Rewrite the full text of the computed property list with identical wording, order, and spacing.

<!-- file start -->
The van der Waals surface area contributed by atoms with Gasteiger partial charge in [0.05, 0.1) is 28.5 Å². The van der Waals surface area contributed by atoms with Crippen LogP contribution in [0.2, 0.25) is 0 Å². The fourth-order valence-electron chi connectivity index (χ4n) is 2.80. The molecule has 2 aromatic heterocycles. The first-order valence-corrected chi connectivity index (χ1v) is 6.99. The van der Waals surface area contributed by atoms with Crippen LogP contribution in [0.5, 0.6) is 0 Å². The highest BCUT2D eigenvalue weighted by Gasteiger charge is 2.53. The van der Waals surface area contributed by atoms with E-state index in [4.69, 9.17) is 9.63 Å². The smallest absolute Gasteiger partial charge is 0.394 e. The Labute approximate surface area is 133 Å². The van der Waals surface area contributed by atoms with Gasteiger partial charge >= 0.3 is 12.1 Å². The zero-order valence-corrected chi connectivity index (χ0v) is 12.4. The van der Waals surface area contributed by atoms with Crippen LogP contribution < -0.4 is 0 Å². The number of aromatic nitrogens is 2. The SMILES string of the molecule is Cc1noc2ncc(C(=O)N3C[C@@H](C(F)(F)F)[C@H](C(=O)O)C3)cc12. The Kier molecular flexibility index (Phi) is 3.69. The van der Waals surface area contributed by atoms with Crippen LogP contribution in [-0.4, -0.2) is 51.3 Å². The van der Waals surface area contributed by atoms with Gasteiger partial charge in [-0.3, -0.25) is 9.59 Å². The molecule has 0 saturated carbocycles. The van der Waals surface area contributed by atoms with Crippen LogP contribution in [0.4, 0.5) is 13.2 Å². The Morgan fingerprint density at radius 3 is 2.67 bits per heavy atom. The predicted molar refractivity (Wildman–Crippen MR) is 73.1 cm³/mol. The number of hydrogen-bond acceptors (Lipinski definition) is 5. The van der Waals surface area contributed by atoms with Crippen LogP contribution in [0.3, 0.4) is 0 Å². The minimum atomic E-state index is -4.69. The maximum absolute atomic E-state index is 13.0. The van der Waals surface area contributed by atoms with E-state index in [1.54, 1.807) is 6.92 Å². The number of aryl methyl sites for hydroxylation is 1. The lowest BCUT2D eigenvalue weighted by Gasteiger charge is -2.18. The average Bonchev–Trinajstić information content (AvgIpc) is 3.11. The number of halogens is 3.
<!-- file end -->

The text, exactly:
The van der Waals surface area contributed by atoms with Gasteiger partial charge in [0.05, 0.1) is 28.5 Å². The van der Waals surface area contributed by atoms with Crippen LogP contribution in [0.2, 0.25) is 0 Å². The fourth-order valence-electron chi connectivity index (χ4n) is 2.80. The molecule has 2 aromatic heterocycles. The first-order valence-corrected chi connectivity index (χ1v) is 6.99. The van der Waals surface area contributed by atoms with Crippen LogP contribution in [0.5, 0.6) is 0 Å². The highest BCUT2D eigenvalue weighted by Gasteiger charge is 2.53. The van der Waals surface area contributed by atoms with E-state index in [4.69, 9.17) is 9.63 Å². The smallest absolute Gasteiger partial charge is 0.394 e. The Labute approximate surface area is 133 Å². The van der Waals surface area contributed by atoms with Gasteiger partial charge >= 0.3 is 12.1 Å². The zero-order valence-corrected chi connectivity index (χ0v) is 12.4. The van der Waals surface area contributed by atoms with Crippen LogP contribution < -0.4 is 0 Å². The number of aromatic nitrogens is 2. The SMILES string of the molecule is Cc1noc2ncc(C(=O)N3C[C@@H](C(F)(F)F)[C@H](C(=O)O)C3)cc12. The Kier molecular flexibility index (Phi) is 3.69. The van der Waals surface area contributed by atoms with Crippen LogP contribution in [-0.4, -0.2) is 51.3 Å². The van der Waals surface area contributed by atoms with Gasteiger partial charge in [-0.3, -0.25) is 9.59 Å². The molecule has 0 saturated carbocycles. The van der Waals surface area contributed by atoms with Crippen LogP contribution in [0.4, 0.5) is 13.2 Å². The Morgan fingerprint density at radius 3 is 2.67 bits per heavy atom. The predicted molar refractivity (Wildman–Crippen MR) is 73.1 cm³/mol. The number of hydrogen-bond acceptors (Lipinski definition) is 5. The van der Waals surface area contributed by atoms with Crippen LogP contribution in [0.3, 0.4) is 0 Å². The minimum atomic E-state index is -4.69. The maximum absolute atomic E-state index is 13.0. The van der Waals surface area contributed by atoms with E-state index in [1.54, 1.807) is 6.92 Å². The number of aryl methyl sites for hydroxylation is 1. The lowest BCUT2D eigenvalue weighted by Gasteiger charge is -2.18. The average Bonchev–Trinajstić information content (AvgIpc) is 3.11. The number of halogens is 3.